Is the Schmincke ultramarine non-granulating? I haven't heard anything about their paints... I heard that Holbein has a really nice non-granulating Ultramarine I've been looking into.


Also, by 'technical' I didn't really mean stuff like architectural or really mathematically technical illustrations. I don't really know the word for the kind of illustration I do, but I like to try and put as much depth and texture in my illustrations as I can, but I prefer to use contrast and light values to create it, rather than relying on the paint to do it for me. Most of what I learned about how to handle watercolors I've learned through trial and error, practicing Sumi-e, a single book on Fantasy painting, and watching every single Bob Ross "Joy Of Painting" video and trying to translate what that video had over to watercolor from oil.


Edited to add a few details that I skipped out on. Still new to Reddit.

u/[deleted] · 2 pointsr/Watercolor

Oh boy! Watercolor is beautiful and relatively easy to get started with, but the medium has a unique character that people find difficult to master. I find that instead of learning to control watercolor, I learn to work with it.

This book is one of my favorites, and youtube has a lot of excellent videos which will show you how to approach painting. Just search for 'Watercolor Speed Painting' or 'Watercolor Tutorials'.

If you have no experience with them, start with a cheap set of tube paints, and any heavy paper. Get a set of real-hair watercolor brushes, or a couple decent synthetic ones. Bigger is better! Get at least an 8 and a 12. If you want to buy better individual paints, start with a minimal palette like one of the two mentioned here.

Practice, practice, practice, and keep asking questions :) Good luck!

u/skysplitter · 1 pointr/Watercolor

Assuming you're from the US, here are a few recs from Amazon. But also check out other art supply sellers as they often have sales that beat Amazon prices (Cheap Joes, Dick Blick's, Jerry's Artorama, Art Supply Warehouse).

Bee Paper is a good, affordable alternative to the expensive (but fantastic) Arches. Whatever paper you get, it should be cotton (not wood pulp) or "rag", 140 pound, and cold pressed.

Robert Simmons makes some great synthetic brushes, but Amazon doesn't sell sets really. Princeton Neptunes are pretty good, and are on Amazon. Good brushes for a starter kit are a #8 and 12 round, 1" flat wash and maybe a #4 for detail work.

A lot of people here like the Koi Travel Set but I don't do plein art, and like tube paint, so I haven't tried it yet.

[edit-a word]

u/Sallymeding · 3 pointsr/Watercolor

Thanks for the compliment and taking the time to peak! Here's what I do to get the most intensity/luminosity:

  • Try to use transparent colors
  • Make sure paint colors on your palette are clean before you begin or squeeze out fresh paint esp the yellows
  • Try beginning with an under painting of transparent warm yellow (eg indian yellow or perm yellow deep, PY110) as it glows through the greens and oranges of this frog.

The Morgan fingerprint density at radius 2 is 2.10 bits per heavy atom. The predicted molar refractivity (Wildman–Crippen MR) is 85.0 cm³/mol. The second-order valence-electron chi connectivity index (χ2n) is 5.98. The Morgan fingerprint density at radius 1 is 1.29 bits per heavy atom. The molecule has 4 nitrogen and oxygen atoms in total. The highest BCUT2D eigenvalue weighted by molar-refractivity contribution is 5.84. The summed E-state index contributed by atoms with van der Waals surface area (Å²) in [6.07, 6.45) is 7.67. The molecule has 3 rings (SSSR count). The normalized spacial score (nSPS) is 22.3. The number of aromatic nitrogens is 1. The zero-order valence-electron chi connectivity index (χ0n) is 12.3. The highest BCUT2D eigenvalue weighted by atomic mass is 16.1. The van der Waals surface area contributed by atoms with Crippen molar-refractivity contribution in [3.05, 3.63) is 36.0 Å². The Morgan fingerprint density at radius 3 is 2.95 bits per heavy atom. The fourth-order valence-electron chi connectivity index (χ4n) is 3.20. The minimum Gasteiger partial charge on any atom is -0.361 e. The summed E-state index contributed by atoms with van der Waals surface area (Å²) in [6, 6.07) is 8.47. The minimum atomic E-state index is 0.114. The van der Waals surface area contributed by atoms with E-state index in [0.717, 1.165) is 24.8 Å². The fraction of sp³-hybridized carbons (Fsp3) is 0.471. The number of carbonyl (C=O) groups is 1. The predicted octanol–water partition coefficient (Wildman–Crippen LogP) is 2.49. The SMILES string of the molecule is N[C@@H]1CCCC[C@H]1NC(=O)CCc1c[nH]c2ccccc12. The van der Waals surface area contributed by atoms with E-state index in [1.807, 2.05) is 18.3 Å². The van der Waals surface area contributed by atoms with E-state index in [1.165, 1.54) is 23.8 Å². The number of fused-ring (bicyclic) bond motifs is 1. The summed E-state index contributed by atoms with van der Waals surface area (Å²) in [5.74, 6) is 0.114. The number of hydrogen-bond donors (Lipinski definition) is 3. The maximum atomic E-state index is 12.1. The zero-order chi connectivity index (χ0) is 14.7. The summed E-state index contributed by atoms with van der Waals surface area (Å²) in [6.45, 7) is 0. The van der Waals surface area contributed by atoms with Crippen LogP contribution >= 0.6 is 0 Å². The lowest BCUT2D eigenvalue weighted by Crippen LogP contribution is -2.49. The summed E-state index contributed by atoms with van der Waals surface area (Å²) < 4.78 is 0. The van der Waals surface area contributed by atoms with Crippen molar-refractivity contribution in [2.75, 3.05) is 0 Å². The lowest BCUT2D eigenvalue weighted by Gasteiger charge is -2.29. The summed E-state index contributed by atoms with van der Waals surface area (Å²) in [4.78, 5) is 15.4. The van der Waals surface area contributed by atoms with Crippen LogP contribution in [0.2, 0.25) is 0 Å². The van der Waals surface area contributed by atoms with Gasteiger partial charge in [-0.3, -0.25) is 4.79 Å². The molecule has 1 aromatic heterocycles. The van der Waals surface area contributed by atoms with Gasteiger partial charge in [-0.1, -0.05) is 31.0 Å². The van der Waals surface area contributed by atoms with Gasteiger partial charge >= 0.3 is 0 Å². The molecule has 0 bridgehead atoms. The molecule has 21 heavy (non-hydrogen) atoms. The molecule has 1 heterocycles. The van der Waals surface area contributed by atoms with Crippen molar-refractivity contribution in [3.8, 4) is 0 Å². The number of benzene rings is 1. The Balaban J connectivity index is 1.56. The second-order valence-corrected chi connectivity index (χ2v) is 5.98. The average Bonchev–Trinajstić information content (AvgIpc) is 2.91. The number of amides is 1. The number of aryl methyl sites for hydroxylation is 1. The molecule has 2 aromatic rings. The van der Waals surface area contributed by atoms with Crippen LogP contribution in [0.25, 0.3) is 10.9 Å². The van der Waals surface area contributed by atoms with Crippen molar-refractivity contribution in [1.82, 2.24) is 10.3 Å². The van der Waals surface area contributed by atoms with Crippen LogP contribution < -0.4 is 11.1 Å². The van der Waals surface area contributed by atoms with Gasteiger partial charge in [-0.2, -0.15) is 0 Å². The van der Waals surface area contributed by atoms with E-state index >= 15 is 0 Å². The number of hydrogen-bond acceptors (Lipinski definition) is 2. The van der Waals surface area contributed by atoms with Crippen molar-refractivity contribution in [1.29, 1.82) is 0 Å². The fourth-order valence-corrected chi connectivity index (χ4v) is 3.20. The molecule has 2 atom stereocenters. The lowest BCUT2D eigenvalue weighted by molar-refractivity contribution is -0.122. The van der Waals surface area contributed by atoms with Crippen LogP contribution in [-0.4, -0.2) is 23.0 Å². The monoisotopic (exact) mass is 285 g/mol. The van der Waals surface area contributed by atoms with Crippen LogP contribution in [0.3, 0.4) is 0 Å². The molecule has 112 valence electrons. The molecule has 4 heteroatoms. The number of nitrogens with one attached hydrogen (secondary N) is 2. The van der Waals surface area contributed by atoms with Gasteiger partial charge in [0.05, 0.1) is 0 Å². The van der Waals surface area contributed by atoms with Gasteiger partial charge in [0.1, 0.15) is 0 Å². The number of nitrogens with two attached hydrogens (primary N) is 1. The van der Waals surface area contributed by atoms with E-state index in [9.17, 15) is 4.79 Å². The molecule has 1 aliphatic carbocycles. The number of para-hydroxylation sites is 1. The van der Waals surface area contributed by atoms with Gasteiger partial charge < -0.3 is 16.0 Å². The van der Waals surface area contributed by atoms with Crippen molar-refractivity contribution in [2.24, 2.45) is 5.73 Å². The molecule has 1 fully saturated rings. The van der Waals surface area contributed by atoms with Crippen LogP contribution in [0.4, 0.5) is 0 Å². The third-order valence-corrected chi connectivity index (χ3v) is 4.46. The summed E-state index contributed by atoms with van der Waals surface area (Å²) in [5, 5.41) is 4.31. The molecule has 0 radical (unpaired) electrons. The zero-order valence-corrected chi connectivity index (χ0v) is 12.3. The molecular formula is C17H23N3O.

• Staining colors like phthalo blue or green, can get hung up in your brush and can sometimes make yellows dull quickly. If the yellow looks dirty, I wash my brush again in clean water and take more fresh yellow. (kinda washing my brush with yellow!)
  • Try not to mix with the complementary or near complementary colors, as this can dull the glazes, so I try to layer with the same color family,
  • Try not to "over touch" the wet-in-wet glazes.
  • Working on good quality paper, if affordable-but I think the paper is an important factor (100% cotton, esp Arches bright white paper helps with luminosity. (cheaper from art suppliers eg Dick Blick, Cheap Joes etc, but they have a minimum for free shipping)
    I hope this helps! Good luck!
u/kaydi_did · 1 pointr/Watercolor

Hi! I got started with watercolor using Winsor & Newton Cotman Watercolor Sketcher Pocket Box , it is a good starter with all the basic colors. Right now I really love tube paints mainly because I can choose which colors I want. But they are more of an investment, and I would only recommend doing that once you figure out which colors and brands you like.

For paper, I would recommend using watercolor paper. Any brand will be good to start with. Also, one thing to remember is that watercolor paper comes in two paper textures - Hot press (smooth texture, like regular paper) and Cold Press (textured). For me personally, I love Cold Press. I enjoy having that little bit of texture show through, but it is all about preference.

For brushes, I would make sure you choose ones that are for watercolor, because they are designed to hold water. Don't get the really cheap ones, because those will fall apart. But you really don't need the super expensive kinds either. I would always buy mine when they were on sale. Also, you only really need one or two to start out with. I have several brushes, but I only really use about two or three of them.

Also, like the other person said, youtube is amazing for tutorials, and also product reviews.

u/beluapulcherrimus · 4 pointsr/Watercolor

between those two, i support the cotman.

HOWEVER, please consider the white nights set. i dont have this myself but it's a palette i've had on my list for several months now. it's the same price but the white nights is artist-grade (professional) paint. also, this Schpirr Farben set is also artist-grade. i also don't have this myself but is on my list. you can find reviews on youtube.